Monday, 6 December 2010

The Feast Day of St Nicholas - Sixth Window

This is a portrayal of St. Nikolaus in 
the Church of Guending in Germany.
It is the nicest one I could find.
He really looks like a well-meaning old gentleman
who distributes gifts and saves indigent maidens,
not to mention boys pickled in brine.

'Nikolaus' was one of those saints, like St. Martin, whose feast days we children awaited with great excitement, and, in the case of Nikolaus, a secret corner of fear. Nikolaus had a golden book in which he carefully noted all our  good and bad deeds (and thoughts). Good children were rewarded with presents on Nikolaus Eve, but bad children were punished. Nikolaus had a special companion for the purpose, the servant Ruprecht; Ruprecht carried Nikolaus' sack that held the presents but he he also carried a switch, with which he beat the air occasionally, making us hold on to mother if the switch whistled by too close for comfort.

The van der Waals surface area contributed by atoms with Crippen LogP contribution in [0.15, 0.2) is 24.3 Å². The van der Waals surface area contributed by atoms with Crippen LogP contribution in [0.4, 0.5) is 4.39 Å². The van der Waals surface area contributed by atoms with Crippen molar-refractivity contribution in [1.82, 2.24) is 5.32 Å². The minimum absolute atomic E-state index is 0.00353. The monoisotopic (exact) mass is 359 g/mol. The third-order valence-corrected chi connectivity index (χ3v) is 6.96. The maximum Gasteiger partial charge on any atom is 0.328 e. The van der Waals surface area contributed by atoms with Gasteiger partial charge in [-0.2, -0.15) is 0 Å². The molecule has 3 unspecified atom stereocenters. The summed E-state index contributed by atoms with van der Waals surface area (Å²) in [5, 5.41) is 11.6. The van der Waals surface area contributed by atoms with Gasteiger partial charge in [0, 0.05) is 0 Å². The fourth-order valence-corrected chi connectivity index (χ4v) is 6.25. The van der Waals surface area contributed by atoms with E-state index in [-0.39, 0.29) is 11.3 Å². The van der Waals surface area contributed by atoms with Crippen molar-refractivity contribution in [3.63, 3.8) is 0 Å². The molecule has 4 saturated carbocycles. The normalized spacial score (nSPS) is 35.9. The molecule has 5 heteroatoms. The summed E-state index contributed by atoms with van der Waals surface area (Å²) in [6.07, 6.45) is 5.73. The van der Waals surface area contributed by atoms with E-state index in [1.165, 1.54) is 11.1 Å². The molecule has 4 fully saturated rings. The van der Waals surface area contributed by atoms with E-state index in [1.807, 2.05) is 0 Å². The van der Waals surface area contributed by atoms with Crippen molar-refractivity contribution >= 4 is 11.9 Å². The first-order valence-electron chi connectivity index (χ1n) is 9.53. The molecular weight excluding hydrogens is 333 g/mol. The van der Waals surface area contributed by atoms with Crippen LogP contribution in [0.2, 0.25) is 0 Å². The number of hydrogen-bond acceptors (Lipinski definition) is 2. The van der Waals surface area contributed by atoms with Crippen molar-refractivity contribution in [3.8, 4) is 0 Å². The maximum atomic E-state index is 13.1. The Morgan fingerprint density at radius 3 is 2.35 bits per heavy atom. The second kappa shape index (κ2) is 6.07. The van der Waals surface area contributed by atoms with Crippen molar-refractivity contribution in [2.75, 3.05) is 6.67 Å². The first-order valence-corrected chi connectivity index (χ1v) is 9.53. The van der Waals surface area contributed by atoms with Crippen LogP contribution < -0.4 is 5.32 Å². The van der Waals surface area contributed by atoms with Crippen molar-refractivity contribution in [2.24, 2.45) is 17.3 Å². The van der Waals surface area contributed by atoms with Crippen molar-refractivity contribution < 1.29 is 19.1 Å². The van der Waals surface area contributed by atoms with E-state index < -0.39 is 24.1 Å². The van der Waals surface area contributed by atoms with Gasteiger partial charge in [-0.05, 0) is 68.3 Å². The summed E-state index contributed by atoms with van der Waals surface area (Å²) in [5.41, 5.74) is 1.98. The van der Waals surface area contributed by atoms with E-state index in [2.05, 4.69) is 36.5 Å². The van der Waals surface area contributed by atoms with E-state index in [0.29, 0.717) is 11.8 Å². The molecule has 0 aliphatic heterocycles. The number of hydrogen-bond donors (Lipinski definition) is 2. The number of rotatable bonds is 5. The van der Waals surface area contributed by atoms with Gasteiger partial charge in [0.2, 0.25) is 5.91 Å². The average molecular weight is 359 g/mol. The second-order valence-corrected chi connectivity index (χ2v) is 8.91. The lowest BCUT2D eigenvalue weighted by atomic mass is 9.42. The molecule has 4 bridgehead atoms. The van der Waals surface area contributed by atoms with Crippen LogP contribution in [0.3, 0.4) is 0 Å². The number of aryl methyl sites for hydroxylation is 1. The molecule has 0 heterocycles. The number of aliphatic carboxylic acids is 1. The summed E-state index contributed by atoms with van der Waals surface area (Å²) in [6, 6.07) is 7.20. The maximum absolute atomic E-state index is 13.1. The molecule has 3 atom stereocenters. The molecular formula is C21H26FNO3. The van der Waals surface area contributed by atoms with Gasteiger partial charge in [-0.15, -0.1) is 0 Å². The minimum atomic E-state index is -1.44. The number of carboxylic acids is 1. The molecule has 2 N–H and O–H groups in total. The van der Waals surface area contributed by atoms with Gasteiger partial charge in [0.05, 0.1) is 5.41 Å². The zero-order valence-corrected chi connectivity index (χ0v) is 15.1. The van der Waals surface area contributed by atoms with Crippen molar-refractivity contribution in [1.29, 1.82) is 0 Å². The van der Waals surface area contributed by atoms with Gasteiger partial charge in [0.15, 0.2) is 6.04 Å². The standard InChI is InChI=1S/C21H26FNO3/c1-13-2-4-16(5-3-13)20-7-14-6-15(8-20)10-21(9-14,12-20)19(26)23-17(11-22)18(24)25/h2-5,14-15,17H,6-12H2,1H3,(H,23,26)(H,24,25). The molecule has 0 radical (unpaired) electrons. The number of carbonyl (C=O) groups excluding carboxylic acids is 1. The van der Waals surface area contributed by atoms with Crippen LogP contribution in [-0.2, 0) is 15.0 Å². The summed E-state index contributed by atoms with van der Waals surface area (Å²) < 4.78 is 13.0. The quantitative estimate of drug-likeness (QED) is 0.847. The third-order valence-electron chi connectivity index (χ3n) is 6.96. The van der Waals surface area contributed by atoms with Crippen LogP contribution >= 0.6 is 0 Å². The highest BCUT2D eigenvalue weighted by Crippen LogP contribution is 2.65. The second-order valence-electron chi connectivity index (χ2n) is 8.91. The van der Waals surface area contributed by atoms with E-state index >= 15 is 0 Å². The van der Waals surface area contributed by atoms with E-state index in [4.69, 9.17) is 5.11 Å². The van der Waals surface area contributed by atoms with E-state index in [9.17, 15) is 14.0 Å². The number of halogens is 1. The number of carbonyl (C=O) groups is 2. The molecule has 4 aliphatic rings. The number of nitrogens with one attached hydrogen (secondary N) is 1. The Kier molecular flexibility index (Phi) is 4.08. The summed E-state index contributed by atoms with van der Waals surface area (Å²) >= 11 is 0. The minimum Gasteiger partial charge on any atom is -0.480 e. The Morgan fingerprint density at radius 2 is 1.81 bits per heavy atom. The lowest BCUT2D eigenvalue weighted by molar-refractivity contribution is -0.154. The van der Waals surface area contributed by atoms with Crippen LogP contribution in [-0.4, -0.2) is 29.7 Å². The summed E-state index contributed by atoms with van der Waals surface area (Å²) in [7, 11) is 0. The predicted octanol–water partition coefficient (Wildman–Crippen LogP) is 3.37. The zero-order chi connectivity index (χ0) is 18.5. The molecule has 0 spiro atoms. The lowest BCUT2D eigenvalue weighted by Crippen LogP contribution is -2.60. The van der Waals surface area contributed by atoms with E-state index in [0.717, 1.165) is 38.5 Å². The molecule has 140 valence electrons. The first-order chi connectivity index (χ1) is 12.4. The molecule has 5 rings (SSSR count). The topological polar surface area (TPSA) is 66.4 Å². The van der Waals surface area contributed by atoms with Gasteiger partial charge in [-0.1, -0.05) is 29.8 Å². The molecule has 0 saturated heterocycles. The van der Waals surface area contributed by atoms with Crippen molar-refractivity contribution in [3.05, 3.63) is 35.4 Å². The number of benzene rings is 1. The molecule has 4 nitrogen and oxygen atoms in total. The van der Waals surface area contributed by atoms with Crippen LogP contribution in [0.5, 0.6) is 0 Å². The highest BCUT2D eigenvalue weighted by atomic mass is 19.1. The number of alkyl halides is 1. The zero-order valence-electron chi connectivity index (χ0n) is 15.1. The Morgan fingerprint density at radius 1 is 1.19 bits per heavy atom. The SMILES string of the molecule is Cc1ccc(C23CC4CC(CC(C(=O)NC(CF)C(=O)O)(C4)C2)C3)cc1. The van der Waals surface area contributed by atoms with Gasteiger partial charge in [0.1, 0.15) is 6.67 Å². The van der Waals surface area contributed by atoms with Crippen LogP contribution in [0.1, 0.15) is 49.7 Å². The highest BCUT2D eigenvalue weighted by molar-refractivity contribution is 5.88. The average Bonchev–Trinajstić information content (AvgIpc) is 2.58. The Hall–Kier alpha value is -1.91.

In the week before Nikolaus' Day father occasionally brought  sweets or cookies home from work. "I've 
passed Nikolaus in the street and he let me take these from his basket". Children believed every word adults uttered.

We were also busy writing wish lists for Nikolaus. Times were still very hard and abundant presents not taken for granted as they are today. Our requests were more modest than those of today's children. Wooden toys, a doll, sweets and biscuits, nuts and fruit and a picture book or two; anyway, you couldn't fit a lot into a wooden clog. I never wore them but I had a pair just for Nikolaus Day, because they were the appropriate receptacle for Nikolaus' gifts on the Lower Rhine.